Once you have your plan and get started with your sessions you will find that the weeks actually pass very quickly and definitely cross the sessions off as you go . 
    Wishing you all the very best , you’ve got this! - and we’ve got you , if you need it x

  • Hi I am starting my treatment next Wednesday and my oncologist came me the impression that I would be able to drive myself to each appointment. Is that the case or will I need help? 
    thanks Sam xx

  • Hi Sam

    I think initially you will be able to drive yourself and you don’t feel anything during the actual sessions . They last about 15 - 20 mins . They do advise that you have a full bladder for the sessions so depending on how far you have to travel you might want to get there a bit earlier and ‘top up’ rather than driving with the urge to wee!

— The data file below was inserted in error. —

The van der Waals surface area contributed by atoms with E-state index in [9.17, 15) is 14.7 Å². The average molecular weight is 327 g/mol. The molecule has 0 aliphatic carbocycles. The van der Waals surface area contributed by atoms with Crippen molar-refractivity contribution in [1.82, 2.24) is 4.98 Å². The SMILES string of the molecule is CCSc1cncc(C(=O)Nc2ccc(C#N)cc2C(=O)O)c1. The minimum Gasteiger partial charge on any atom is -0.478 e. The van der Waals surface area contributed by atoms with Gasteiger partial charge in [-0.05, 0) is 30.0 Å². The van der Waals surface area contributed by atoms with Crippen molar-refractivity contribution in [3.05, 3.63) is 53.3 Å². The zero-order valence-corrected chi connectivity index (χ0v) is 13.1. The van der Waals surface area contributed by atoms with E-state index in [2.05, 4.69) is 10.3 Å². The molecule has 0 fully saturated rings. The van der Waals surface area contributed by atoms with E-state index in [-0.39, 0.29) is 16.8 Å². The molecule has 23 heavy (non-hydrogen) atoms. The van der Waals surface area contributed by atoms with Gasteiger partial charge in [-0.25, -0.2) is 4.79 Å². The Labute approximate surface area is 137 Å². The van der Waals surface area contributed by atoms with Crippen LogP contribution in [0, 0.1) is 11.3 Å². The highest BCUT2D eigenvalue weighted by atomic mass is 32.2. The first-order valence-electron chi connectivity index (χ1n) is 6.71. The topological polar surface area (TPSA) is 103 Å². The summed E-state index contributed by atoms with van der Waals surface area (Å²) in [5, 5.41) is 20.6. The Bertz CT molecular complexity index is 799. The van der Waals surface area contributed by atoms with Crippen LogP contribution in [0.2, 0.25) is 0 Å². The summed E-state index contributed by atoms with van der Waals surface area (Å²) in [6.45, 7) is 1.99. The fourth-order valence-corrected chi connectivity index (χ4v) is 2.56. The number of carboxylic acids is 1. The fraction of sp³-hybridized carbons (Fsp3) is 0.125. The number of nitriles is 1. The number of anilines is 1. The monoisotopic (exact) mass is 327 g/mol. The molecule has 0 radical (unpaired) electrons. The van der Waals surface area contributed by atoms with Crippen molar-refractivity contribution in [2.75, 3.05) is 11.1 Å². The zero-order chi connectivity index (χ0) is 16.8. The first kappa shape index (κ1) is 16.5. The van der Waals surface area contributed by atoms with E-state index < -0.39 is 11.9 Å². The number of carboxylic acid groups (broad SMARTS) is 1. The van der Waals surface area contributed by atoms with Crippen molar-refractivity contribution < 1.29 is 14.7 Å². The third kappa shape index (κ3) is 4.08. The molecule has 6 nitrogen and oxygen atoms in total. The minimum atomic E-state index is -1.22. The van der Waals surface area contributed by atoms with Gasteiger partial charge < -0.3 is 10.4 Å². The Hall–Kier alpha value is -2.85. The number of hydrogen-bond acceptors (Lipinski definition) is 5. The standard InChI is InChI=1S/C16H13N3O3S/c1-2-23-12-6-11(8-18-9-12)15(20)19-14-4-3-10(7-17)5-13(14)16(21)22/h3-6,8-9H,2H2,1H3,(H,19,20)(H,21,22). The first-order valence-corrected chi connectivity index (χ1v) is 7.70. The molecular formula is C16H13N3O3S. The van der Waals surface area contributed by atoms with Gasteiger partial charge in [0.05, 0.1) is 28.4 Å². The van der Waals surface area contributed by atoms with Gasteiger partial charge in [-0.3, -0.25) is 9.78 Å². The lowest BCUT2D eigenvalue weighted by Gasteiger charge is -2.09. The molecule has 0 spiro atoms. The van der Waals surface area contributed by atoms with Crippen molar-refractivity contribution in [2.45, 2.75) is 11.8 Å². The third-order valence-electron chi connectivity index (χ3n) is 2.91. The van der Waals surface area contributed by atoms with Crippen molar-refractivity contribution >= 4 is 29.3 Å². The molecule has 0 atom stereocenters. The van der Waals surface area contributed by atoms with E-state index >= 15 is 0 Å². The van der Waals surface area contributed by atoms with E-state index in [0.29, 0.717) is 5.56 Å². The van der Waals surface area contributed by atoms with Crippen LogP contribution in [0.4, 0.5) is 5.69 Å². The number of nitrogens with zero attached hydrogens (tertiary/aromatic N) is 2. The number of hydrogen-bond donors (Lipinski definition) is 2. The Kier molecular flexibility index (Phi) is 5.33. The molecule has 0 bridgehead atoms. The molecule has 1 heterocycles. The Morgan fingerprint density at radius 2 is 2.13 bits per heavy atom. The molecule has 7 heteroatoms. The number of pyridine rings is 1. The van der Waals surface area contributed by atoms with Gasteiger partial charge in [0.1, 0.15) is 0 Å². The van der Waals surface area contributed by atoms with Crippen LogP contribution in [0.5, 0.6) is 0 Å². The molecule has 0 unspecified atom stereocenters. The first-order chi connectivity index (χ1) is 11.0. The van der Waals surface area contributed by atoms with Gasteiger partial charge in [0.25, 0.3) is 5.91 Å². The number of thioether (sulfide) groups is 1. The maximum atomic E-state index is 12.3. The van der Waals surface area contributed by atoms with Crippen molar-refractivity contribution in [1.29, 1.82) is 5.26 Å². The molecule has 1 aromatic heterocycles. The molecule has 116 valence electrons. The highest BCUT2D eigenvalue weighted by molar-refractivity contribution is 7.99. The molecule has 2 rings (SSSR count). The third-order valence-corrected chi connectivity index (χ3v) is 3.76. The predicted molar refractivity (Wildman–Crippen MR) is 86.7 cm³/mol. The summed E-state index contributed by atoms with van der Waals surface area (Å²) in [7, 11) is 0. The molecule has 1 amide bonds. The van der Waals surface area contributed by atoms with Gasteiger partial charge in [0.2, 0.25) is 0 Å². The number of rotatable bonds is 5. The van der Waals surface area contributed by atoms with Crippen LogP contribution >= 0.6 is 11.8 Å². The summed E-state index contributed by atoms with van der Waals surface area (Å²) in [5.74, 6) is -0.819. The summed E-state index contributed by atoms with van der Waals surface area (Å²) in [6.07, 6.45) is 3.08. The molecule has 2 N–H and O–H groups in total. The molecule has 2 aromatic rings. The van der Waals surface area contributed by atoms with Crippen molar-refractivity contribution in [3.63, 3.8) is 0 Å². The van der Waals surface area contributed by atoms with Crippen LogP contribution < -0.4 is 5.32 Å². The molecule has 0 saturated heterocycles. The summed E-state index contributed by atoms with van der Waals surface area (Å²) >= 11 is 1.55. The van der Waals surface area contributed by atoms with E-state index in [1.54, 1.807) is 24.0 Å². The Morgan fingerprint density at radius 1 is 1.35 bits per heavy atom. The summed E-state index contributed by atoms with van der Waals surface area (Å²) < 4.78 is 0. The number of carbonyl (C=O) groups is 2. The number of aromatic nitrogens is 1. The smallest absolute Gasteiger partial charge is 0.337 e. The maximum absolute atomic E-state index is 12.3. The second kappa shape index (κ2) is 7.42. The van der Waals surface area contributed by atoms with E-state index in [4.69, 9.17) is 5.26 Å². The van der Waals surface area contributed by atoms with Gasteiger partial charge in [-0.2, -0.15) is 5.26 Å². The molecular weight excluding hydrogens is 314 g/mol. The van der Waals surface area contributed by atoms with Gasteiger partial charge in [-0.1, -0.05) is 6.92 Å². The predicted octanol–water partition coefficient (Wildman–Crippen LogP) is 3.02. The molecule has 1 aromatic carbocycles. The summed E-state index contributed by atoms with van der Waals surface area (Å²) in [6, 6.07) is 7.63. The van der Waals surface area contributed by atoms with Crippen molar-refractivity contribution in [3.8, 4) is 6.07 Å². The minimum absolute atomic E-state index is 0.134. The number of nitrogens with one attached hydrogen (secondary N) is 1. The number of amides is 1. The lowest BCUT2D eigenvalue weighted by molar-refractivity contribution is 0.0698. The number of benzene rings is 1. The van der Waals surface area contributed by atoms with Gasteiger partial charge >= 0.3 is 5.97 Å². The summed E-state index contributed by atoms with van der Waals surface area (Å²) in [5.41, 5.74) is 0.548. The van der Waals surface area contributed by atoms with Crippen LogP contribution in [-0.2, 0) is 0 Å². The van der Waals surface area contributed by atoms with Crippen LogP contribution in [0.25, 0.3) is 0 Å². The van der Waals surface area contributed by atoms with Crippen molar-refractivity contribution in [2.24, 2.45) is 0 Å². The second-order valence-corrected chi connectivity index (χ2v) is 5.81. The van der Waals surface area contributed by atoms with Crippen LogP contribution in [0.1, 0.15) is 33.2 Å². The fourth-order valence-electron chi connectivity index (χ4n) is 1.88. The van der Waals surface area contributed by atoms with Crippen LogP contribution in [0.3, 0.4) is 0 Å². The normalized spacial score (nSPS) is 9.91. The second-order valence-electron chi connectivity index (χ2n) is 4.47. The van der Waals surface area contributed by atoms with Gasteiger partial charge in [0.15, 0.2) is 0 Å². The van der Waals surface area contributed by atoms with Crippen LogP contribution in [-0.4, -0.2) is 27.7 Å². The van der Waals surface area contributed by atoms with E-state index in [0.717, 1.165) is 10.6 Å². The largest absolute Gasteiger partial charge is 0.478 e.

Every one reacts differently but you may find as the weeks progress you’d be more comfortable with someone else driving , depending on side effects - fatigue, nausea, diarrhea, so would be a good idea to have a back up driver/s  . That said I know some have managed to take themselves to every session . 

    All the very best for next Weds and the following weeks. Let us know how you’re doing . Sending positivity and a squeezy hug x